Find the Right Method for the Destruction of Your Tape
Contrary to popular opinion, magnetic tapes are not dead and still have a role in modern IT. Many businesses that do not use an archiving solution store their backup data on tapes. Businesses choose this option because it's cost effective. The tapes are then kept onsite at a company facility or at an external tape storage provider. These tapes are kept until the retention period has expired, which in some cases can be longer than 25 years.
When time is up for the tape
After this retention period has expired, have you ever wondered what the proper methods are to destroy and recycle magnetic tapes? Or why is this important? There are several common methods of destroying tape data, but the security and reliability of these methods vary.
Is shredding a secure method of tape destruction?
Shredding tapes, if done properly, is the best way of making sure that the data is gone for good. If the shredding is not done correctly, technically it is possible for the tape to be pieced back together and data recovered, though in reality the chances of this (especially with modern tape, LTO specifically) are slim to none.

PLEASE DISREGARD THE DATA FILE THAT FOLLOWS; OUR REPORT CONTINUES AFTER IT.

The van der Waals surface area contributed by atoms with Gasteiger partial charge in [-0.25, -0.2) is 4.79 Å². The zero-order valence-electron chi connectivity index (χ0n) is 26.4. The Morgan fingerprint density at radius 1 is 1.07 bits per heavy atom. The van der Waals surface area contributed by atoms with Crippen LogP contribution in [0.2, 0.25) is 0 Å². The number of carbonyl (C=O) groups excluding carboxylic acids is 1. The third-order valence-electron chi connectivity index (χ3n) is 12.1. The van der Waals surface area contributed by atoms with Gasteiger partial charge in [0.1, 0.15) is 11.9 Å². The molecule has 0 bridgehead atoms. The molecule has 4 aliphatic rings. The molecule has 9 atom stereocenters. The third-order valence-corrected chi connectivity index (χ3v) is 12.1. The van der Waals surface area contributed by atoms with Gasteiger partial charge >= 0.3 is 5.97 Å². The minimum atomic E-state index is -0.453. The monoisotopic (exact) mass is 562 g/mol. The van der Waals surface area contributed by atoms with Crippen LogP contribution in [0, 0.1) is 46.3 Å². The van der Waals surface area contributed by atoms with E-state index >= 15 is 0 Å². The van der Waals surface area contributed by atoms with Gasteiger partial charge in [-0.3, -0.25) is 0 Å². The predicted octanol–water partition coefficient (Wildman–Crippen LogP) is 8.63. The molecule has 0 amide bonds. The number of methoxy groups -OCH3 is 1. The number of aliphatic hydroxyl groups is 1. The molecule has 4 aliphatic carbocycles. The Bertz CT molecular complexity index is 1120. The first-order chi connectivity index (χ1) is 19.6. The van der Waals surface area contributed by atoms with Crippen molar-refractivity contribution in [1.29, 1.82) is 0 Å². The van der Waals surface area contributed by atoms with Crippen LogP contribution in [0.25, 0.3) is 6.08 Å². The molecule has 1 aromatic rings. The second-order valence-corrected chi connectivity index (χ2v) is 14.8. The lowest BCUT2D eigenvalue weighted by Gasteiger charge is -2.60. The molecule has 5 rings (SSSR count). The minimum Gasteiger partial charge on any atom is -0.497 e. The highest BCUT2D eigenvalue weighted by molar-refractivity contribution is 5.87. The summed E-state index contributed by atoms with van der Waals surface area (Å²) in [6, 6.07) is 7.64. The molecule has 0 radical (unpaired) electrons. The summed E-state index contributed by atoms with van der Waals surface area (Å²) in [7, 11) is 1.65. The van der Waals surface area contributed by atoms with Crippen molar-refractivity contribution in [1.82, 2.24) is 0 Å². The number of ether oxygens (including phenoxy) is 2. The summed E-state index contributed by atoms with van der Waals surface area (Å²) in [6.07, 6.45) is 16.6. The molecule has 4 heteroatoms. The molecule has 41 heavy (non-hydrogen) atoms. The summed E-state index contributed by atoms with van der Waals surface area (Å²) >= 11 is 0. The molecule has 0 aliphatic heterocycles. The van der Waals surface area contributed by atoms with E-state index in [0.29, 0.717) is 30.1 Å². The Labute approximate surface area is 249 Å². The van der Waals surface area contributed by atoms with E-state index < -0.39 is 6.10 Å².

There is a high risk that data recovery is more likely the older the tapes are. Even after the media has been shredded, if there are longer lengths of tape still present, there is a good chance the data can be pieced back together.
What to do?
In order to be completely certain that your data has been destroyed securely, using a degausser is your most reliable method of destruction. A degausser will make the data unreadable, and in some cases, unusable. There are chips inside some tape types, and if these are damaged by the degausser, the media will not be unusable after that. But again, we must preface that some older media will be reusable after it has been degaussed.
How does it work?
The degausser works by passing a powerful magnetic field through the media, this either totally removes the film coating on the media, for tape this is usually iron oxide, or scrambles this coating so that the tape drive can no longer read the data that is written to it. Once the film has been removed, or the data scrambled, there is no way to piece this back together, making any attempts at data recovery impossible.
So always keep in mind: Without seeking secure destruction of tapes you put your company’s data at risk of restoration.
For more information about data erasure, visit our website.
If you're looking to recover data from old or damaged tapes, you can find more information here.